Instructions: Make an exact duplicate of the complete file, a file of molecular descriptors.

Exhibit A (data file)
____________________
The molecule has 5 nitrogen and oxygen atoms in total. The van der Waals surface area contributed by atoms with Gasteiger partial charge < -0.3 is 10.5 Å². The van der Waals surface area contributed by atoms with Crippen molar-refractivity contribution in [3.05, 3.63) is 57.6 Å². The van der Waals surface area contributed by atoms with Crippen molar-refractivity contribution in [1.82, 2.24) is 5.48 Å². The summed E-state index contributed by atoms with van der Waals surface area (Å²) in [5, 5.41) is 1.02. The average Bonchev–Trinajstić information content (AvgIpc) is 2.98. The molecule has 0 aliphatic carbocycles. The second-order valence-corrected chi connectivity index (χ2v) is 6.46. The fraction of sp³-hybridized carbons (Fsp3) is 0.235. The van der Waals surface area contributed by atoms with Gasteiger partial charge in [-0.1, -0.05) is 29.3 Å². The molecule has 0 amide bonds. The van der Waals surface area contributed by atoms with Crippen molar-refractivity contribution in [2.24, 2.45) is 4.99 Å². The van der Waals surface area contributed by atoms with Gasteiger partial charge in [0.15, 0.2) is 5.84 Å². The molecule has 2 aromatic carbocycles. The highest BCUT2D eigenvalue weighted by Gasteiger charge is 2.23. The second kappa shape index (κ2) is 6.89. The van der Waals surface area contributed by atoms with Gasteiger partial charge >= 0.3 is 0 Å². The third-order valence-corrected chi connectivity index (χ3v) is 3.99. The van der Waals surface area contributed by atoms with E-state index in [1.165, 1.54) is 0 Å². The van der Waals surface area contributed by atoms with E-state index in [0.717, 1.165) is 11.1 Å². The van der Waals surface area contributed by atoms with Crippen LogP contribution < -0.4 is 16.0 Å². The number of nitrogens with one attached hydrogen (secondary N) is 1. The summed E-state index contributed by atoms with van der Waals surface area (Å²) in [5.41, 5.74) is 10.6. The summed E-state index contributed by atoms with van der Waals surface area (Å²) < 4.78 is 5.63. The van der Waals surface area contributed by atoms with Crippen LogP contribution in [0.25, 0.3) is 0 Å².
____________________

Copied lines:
The molecule has 5 nitrogen and oxygen atoms in total. The van der Waals surface area contributed by atoms with Gasteiger partial charge < -0.3 is 10.5 Å². The van der Waals surface area contributed by atoms with Crippen molar-refractivity contribution in [3.05, 3.63) is 57.6 Å². The van der Waals surface area contributed by atoms with Crippen molar-refractivity contribution in [1.82, 2.24) is 5.48 Å². The summed E-state index contributed by atoms with van der Waals surface area (Å²) in [5, 5.41) is 1.02. The average Bonchev–Trinajstić information content (AvgIpc) is 2.98. The molecule has 0 aliphatic carbocycles. The second-order valence-corrected chi connectivity index (χ2v) is 6.46. The fraction of sp³-hybridized carbons (Fsp3) is 0.235. The van der Waals surface area contributed by atoms with Gasteiger partial charge in [-0.1, -0.05) is 29.3 Å². The molecule has 0 amide bonds. The van der Waals surface area contributed by atoms with Crippen molar-refractivity contribution in [2.24, 2.45) is 4.99 Å². The van der Waals surface area contributed by atoms with Gasteiger partial charge in [0.15, 0.2) is 5.84 Å². The molecule has 2 aromatic carbocycles. The highest BCUT2D eigenvalue weighted by Gasteiger charge is 2.23. The second kappa shape index (κ2) is 6.89. The van der Waals surface area contributed by atoms with Gasteiger partial charge >= 0.3 is 0 Å². The third-order valence-corrected chi connectivity index (χ3v) is 3.99. The van der Waals surface area contributed by atoms with E-state index in [1.165, 1.54) is 0 Å². The van der Waals surface area contributed by atoms with E-state index in [0.717, 1.165) is 11.1 Å². The van der Waals surface area contributed by atoms with Crippen LogP contribution < -0.4 is 16.0 Å². The number of nitrogens with one attached hydrogen (secondary N) is 1. The summed E-state index contributed by atoms with van der Waals surface area (Å²) in [5.41, 5.74) is 10.6. The summed E-state index contributed by atoms with van der Waals surface area (Å²) < 4.78 is 5.63. The van der Waals surface area contributed by atoms with Crippen LogP contribution in [0.25, 0.3) is 0 Å².